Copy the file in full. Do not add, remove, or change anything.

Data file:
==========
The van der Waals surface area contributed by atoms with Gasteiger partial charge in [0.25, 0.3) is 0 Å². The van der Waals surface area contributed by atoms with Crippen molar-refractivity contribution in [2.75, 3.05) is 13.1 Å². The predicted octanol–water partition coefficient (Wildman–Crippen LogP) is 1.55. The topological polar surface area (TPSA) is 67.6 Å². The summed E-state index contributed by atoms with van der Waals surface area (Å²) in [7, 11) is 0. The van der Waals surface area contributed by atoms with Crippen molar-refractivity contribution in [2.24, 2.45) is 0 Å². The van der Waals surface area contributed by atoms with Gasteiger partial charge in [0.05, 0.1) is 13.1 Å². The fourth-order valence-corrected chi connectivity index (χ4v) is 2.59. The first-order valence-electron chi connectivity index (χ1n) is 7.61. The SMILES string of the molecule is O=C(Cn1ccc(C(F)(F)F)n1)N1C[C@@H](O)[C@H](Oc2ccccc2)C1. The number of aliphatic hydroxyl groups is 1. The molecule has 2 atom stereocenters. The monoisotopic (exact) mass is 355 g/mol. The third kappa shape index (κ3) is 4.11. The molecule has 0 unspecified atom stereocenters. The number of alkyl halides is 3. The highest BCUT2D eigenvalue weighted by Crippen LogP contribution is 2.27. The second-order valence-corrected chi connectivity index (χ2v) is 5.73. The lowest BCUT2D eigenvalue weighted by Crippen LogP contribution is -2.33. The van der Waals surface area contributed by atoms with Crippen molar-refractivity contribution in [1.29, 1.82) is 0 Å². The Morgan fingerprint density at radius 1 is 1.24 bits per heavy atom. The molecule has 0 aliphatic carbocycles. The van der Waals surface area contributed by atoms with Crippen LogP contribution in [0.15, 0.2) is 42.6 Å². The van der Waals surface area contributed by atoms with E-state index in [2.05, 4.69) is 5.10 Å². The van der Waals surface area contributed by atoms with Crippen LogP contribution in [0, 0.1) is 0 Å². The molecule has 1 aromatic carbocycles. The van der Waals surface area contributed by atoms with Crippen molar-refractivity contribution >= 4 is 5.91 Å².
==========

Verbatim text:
The van der Waals surface area contributed by atoms with Gasteiger partial charge in [0.25, 0.3) is 0 Å². The van der Waals surface area contributed by atoms with Crippen molar-refractivity contribution in [2.75, 3.05) is 13.1 Å². The predicted octanol–water partition coefficient (Wildman–Crippen LogP) is 1.55. The topological polar surface area (TPSA) is 67.6 Å². The summed E-state index contributed by atoms with van der Waals surface area (Å²) in [7, 11) is 0. The van der Waals surface area contributed by atoms with Crippen molar-refractivity contribution in [2.24, 2.45) is 0 Å². The van der Waals surface area contributed by atoms with Gasteiger partial charge in [0.05, 0.1) is 13.1 Å². The fourth-order valence-corrected chi connectivity index (χ4v) is 2.59. The first-order valence-electron chi connectivity index (χ1n) is 7.61. The SMILES string of the molecule is O=C(Cn1ccc(C(F)(F)F)n1)N1C[C@@H](O)[C@H](Oc2ccccc2)C1. The number of aliphatic hydroxyl groups is 1. The molecule has 2 atom stereocenters. The monoisotopic (exact) mass is 355 g/mol. The third kappa shape index (κ3) is 4.11. The molecule has 0 unspecified atom stereocenters. The number of alkyl halides is 3. The highest BCUT2D eigenvalue weighted by Crippen LogP contribution is 2.27. The second-order valence-corrected chi connectivity index (χ2v) is 5.73. The lowest BCUT2D eigenvalue weighted by Crippen LogP contribution is -2.33. The van der Waals surface area contributed by atoms with Crippen molar-refractivity contribution in [1.29, 1.82) is 0 Å². The Morgan fingerprint density at radius 1 is 1.24 bits per heavy atom. The molecule has 0 aliphatic carbocycles. The van der Waals surface area contributed by atoms with Crippen LogP contribution in [0.15, 0.2) is 42.6 Å². The van der Waals surface area contributed by atoms with E-state index in [2.05, 4.69) is 5.10 Å². The van der Waals surface area contributed by atoms with Crippen LogP contribution in [0, 0.1) is 0 Å². The molecule has 1 aromatic carbocycles. The van der Waals surface area contributed by atoms with Crippen molar-refractivity contribution >= 4 is 5.91 Å².